The Fresh Loaf

News & Information for Amateur Bakers and Artisan Bread Enthusiasts

Influence of a small proportion of rye flour

FrancoisCoppens's picture
FrancoisCoppens

Influence of a small proportion of rye flour

Hi everyone,

I am experimenting a bit with the Pain Naturel from the Weekend Bakery. Today replaced 10% of the flour with light rye flour. After the 150 minutes of bulk fermentation the dough felt different than the two previous bakes with only white-wheat flour. It felt weaker and shaping was more difficult. Difficult in a way that it feels that the outer skin of the dough will tear if you try to tighten it a tiny bit more, even-though the dough still feels a bit slack and could use a bit more tension. It reminded a little of when my starter was behaving badly and turned my doughs to sticky pools of goo, but not as extreme. I was certainly ably to get it tighter before. But for all I know it might behave just the way it is supposed to behave.

Could the 10% rye somehow have affected the fermentation? Accelerating it? I remember reading on TFL that adding 5-10% rye should only affect the flavour, not the dough structure?

Except for exchanging 10% of the flour with light rye flour I followed the recipe to the letter. Room temp is 22.5 deg. C and the dough temp. directly after kneading was 25.8 deg. C.

It is now waiting in its basket to be baked tomorrow morning. I also planned to bake the normal version again on Saturday morning, so I will know if the dough feels as before tomorrow.

Thanks in advance,
-François

BakersRoom's picture
BakersRoom

Yes, rye accelerates things, especially at warmer temperatures.  Are you controlling temps with a proofing box, or is it just the temp of the room?

Even 10% rye will accelerate the dough noticeably.  Rye has weak gluten, but you're right, at 10%, its not the issue.  

If you were able to shape the dough, your loaf should be fine, but it will be more lacy and overproofed looking than normal, I'll bet.  Are you stretch and folding throughout bulk to check the development?

 

Mini Oven's picture
Mini Oven

on the overnight proof, it may be ready for the oven much sooner than expected.

A 100% rye dough has superb stretch at 85% hydration, so what I'm saying is that if you feel the need to raise the hydration by a percent or two to prevent tearing, try it along with shortening all rise times to compensate for rye speeding up fermentation. A small squirt of lemon is also helpful with rye in the dough.

JeremyCherfas's picture
JeremyCherfas

Squirt of lemon to increase the acidity? Is this a general thing with ryes?

Mini Oven's picture
Mini Oven

http://www.thefreshloaf.com/node/33316/lemon-juice-secret

I saw this lemon juice addition on a bag of Roger's Rye in Canada a few years back with slightly more lemon when dealing with high rye doughs. 

JeremyCherfas's picture
JeremyCherfas

Many thanks.

FrancoisCoppens's picture
FrancoisCoppens

Hi BakersRoom and Mini Oven,

No, I am not using a proofing box I'm afraid. I wish I had one though. It is getting near summer now here in Toulouse so my apartments temperature will gradually increase now from 22-23 deg. C to about 32 in the summer. I suppose this is going to cause problems during bulk fermentation. But that is a problem for later.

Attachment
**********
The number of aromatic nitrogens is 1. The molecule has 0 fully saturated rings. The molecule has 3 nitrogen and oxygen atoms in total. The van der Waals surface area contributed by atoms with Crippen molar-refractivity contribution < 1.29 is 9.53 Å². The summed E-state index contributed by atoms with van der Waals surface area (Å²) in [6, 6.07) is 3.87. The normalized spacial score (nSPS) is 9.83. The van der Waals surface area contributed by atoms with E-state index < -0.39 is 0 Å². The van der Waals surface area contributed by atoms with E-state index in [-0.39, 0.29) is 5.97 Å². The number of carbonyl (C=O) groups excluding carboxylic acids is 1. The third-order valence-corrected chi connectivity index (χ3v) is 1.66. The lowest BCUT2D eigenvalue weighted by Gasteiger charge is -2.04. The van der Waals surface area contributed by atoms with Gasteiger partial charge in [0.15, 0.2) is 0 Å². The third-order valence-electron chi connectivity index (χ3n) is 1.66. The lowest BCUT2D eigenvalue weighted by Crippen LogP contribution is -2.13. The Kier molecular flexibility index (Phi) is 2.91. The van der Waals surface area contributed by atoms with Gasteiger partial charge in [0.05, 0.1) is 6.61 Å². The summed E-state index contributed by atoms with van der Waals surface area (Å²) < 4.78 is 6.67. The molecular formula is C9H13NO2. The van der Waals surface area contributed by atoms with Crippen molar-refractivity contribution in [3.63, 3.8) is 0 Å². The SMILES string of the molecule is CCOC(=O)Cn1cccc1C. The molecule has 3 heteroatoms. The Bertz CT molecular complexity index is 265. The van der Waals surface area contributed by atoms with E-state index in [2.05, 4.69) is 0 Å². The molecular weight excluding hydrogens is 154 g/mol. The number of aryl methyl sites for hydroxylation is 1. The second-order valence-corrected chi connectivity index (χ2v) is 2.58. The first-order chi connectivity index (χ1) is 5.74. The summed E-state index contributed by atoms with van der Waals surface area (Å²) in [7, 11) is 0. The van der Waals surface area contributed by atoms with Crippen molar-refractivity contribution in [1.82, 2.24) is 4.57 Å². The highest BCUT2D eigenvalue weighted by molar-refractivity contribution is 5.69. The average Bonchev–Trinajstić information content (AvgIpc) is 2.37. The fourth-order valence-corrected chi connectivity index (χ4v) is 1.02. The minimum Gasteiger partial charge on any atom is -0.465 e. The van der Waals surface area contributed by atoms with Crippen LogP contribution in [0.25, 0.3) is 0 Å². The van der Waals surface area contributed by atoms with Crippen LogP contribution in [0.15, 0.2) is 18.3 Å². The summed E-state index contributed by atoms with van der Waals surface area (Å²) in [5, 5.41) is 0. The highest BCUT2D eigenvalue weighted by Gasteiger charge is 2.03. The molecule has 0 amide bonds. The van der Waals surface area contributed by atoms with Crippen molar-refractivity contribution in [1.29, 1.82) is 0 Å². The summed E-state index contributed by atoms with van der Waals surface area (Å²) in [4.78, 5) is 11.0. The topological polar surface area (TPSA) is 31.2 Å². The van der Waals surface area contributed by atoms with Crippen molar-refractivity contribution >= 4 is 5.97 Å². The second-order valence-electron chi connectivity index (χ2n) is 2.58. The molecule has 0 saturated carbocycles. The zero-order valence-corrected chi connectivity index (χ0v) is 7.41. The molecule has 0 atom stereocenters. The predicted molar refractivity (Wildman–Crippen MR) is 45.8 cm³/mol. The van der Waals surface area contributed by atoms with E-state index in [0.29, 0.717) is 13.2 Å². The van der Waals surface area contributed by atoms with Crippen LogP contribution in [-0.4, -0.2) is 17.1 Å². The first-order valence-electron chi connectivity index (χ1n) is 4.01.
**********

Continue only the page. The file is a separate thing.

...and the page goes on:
The bread baked fine this morning, although, as you already predicted, it came out slightly more dense. Not superdense like a real over-fermented and badly shaped dough, but just denser than usual. The crumb holes-size distribution was leaning more to a bimodal one with  very big holes and tiny ones. Here is what it looks like
boule

crumb

Compared to the unmodified one from Wednesday
crumb before

So, at 10% the rye will accelerate fermentation but it is not going to directly affect the total amount of gluten in the dough? Is that what you meant? If so, maybe I can shorten the bulk fermentation by a third.

Or maybe I can decrease the final dough temperature after kneading a few degrees to 22-23 deg. C. I will have to try. Or lower the inoculation in the poolish. Maybe let the poolish ferment shorter? Or is that overcomplicating things?

Mini Oven, would you add the few percent extra hydration because of the larger water absorption of the rye, or to make the dough more extensible? I had some ripping of the gluten membrane before after the pre-shape. You think this was due to too low hydration or because of over-fermentation where the dough becomes too extensible, but lacks elasticity?

Currently reading Hamelan's Bread about this. Very interesting indeed! As a side note, if you know any literature specifically about dough development I would be happy to know.

Lemon juice? I'm a bit confused about that. Some sources say that the added acids from the LAB's (or lemon?) increase the dough strength (elasticity?) but other sources say that acids attack the gluten network. This seems conflicting information to me?

As always, your input is much appreciated :)
Have a great day!

-François

BakersRoom's picture
BakersRoom

At 10%, there is a negligible effect on the gluten.  But yes, shorten the bulk, I think that is the key to solving this problem.  Maybe not by 1/3, maybe try 1/4 first. 

Don't mess with temps and innoculation size until you try shortening the bulk, as yes that is a more complicated solution. 

I think the ripping during shaping is due to the overproof, but it never hurts to add a little extra water if you're using some whole grain flour.  It counteracts the tendency for whole grain to make the dough dense. 

 

syros's picture
syros

Trevor Wilson has a book you can get online called Open Crumb Mastery. Excellent book. Your bread looks good either way!

sharon